Enforcing a Divorce Judgment or Order

Enforcing a Divorce Judgment or Order

Last updated: September 2011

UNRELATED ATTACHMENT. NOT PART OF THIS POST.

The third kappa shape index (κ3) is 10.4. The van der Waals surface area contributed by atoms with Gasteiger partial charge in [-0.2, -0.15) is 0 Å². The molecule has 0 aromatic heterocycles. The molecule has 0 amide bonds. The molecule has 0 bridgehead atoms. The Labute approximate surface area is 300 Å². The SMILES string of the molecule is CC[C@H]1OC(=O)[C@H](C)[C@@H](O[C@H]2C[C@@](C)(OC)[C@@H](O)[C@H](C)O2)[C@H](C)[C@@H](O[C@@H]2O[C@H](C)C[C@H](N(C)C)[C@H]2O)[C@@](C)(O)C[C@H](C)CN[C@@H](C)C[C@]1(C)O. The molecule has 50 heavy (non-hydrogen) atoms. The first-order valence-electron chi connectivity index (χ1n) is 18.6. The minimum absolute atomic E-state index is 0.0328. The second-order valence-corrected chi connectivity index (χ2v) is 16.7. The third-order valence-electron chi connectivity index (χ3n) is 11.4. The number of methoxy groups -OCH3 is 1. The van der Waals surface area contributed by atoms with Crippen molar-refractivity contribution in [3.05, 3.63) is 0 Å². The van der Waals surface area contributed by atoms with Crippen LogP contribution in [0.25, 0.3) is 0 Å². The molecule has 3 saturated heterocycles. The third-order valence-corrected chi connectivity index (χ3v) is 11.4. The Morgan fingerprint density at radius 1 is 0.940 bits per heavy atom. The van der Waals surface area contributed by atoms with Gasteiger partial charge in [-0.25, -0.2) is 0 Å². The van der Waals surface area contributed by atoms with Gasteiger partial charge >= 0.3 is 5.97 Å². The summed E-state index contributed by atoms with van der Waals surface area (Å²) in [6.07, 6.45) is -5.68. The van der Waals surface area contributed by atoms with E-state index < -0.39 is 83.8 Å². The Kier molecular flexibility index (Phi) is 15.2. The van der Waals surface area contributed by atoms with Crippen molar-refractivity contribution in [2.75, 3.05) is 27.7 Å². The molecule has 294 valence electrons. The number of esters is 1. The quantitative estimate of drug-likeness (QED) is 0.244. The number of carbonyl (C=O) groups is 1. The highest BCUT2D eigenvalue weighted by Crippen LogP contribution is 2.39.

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You may ask the court to make someone who is not following a divorce judgment or order to follow it. You may ask the court to do this if:The other party is not following a judgment or order The other party is not following the judgment or order on purpose and without a good reasonYou want the judge to make the other party follow the judgment or orderYou should first try to work out the problem with the other party before going to court. If you are having trouble talking with the other party, you may want to try mediation. If mediation does not work, going to court may be the best option to enforce your judgment or order.Click on words that appear like 'this' to learn what these words mean.Can I enforce my judgment or order? Yes, if the other party is not following a divorce judgment or order, you may ask the court to make them follow it. You will have to show the court a specific part of a court order or judgment which the other party has purposely violated without good reason. Should I do anything before I go to court to enforce the judgment or order? You should try to work out the problem with the other party. It is always better if you can work out your problems without going to court. Do not threaten or argue with the other party. If you are having trouble talking to them, you may want to try mediation. In mediation, a third party will help the two of you work out the problem. Referrals for mediation are available through the Center for Conflict Resolution. Their telephone number is (312) 922-6464. Referrals to private mediators are available through the Mediation Council of Illinois at (312) 641-3000. If this does not solve your problem you may want to go to court to enforce the judgment or order.Will I have to give information about my finances to the other side? If you are trying to enforce a financial or support provision in an order or judgment, the judge will likely order the exchange your financial information with the other side.The judge may order the parties to complete a Financial Disclosure Statement, an Asset Disclosure Statement, or both. In Cook County there is one form called the "Disclosure Statement Pursuant to Rule 13.3.1" in which you state your income, expenses and assets. If you need to get financial information from the other party, be sure to ask the judge to order the exchange of financial disclosure forms.If the judge orders the exchange of forms, you need to put this in a court order which includes the date by which the forms must be exchanged.How do I have the judgment or order enforced? To enforce your judgment or order, you must complete and file a petition with the court that says that the other party is not following the judge's instructions. This petition is called the "Petition for Rule to Show Cause." The Petition asks the judge to make the other party come to court and explain why they did not follow the instructions in the judgment or order. You must attach a copy of the Judgment or Order to your petition and tell the court exactly which parts are not being followed. Then, the other party must then tell the court why they should not be held in contempt for purposely violating a court order.See the "Forms/Letters" section of this guide to find the petition. What if the other party does not come to court? If you gave the other party notice, but they do not appear in court, the judge may take steps to make them appear. The judge may enter an Order on Rule to Show Cause which requires the other party to appear in court for a hearing to respond to the Rule to Show Cause. If the other party fails to appear in court after receiving the Order on Rule to Show Cause, the judge may find them in contempt of court. The judge may also enter an order for body attachment which will result in the other party’s arrest by the sheriff. What will happen in court? You may have to go to court several times to enforce a divorce judgment or order. If the other side comes to the court and the judge believes that they had a good reason for not following the judgment or order, you could be sent to mediation to try to solve the problem.If the other side does not come to court, the judge can enter an Order on Rule to Show Cause, or give give the other side another chance to come to court. The judge may also enter an Order on Rule to Show Cause if the other side appears in court and the judge decides that the other party did not have a good reason to violate the judgment or order. You must complete the Order on Rule to Show Cause and serve it on the other side.Once the Order on Rule to Show Cause has been entered, the other side has to prove that either:They did not violate the order or judgment, or They did not purposely violate the order or judgmentIf the other side does not do this, they can be held in contempt of court.What happens if the other side is found to be in contempt of court? If the judge believes that the other party did not comply and did not have a good reason, the judge could find the person in contempt of court. The judge will then decide on a punishment, which could be a fine, counseling for the offender or even time in jail. The court must also enter a “purge” provision which gives the parent who has been found in contempt a way of avoiding jail time. In cases where the other party has violated a financial or support provision of a judgment or order, this usually means the judge will tell the other party that they can be released from jail if they pay a certain amount of money. Determine Whether You Qualify to Enforce Your Judgment or Order Make sure of the following applies to you before you proceed:The other party violated the judgment or order by not doing something it told them to do, or by doing something it told them not to do, andThe other party violated the judgment or order on purpose and without good reason.Try Using Mediation to Solve the Problem You should try to solve the problem outside of court first. This can save you time and money. You may want to try mediation. Contact the organizations mentioned in Question 2 of the "Common Questions" section, or see the "Related Articles" section for more information about mediation. If mediation does not work, however, you will still have to file a case in court.Prepare Your Forms Before you file your case in court, make sure you have at least two copies of each completed form:Petition for Rule to Show Cause. Remember to attach a copy of the order or judgment which you allege the other party has willfully violated;Notice of Motion. Do not fill out the Certificate and Affidavit of Delivery at the bottom of the Notice yet. This will be filled out after you send the Notice of Motion to the other party;Order for Rule to Show Cause.File Your Case in Court Once you have filled out your Petition for Rule to Show Cause and Notice of Motion, make three copies of each, along with three copies of your Judgment of Dissolution of Marriage or three copies of your last order requiring certain action by the other party.Go to the clerk's office of the court where you received your judgment or order in your divorce case. Give the clerk your original Petition for Rule to Show Cause and Notice of Motion and two copies of each. The clerk will tell you who your judge is and give you a court date. The clerk will keep your original forms and give you back stamped copies. Send the Other Party Notice of the Court Date After you are assigned a court date, staple the copy of the Notice of Motion to one copy of the Petition for Rule to Show Cause. Mail these copies to the other party at least 7 days before the court date. Fill out the Certificate and Affidavit of Delivery at the bottom of the Notice of Motion. Sign the document in both places. Make two copies. Bring these copies with you to court to show to the judge. If you do not have them, the judge may not let you present your case.Go to Your Court Date Go to court at least 15 minutes early. Dress as you would for an important business meeting. Go to the clerk in the courtroom where your case is being heard. If there is a sheet with cases listed on it posted (this is called the “call sheet”) outside the courtroom or in the courtroom, locate your case on the sheet and note the line number. Check in with the clerk by telling the clerk your line number, that you are there and that you are representing yourself. Sit down and wait for your case to be called. When the clerk calls your case name, step up in front of the judge. Introduce yourself. Speak loudly and clearly. If the other party or their attorney is there, let them introduce themselves.Give the original of the Notice of Motion and a copy of the Petition for Rule to Show Cause to the judge. Tell the judge that the other party (your former spouse), with no good reason, has not obeyed the judgment or order. Ask the judge to enforce the judgment or order. If the judge decides that the other party has not obeyed the judgment or order, the judge may issue an Order on the Rule to Show Cause. Have an Order filled out for the judge to approve.Go to Your Hearing Go to the hearing as instructed on the Order on the Rule to Show Cause issued by the judge. At the hearing, if the judge believes that the other party did not comply and did not have a good reason, the judge could find the person in contempt of court. If the judge finds the party to be in contempt, he will decide on a punishment or remedy. The judge can also throw your case out if he believes that the other party did follow the order, or if the order is not specific about what the other party should have done.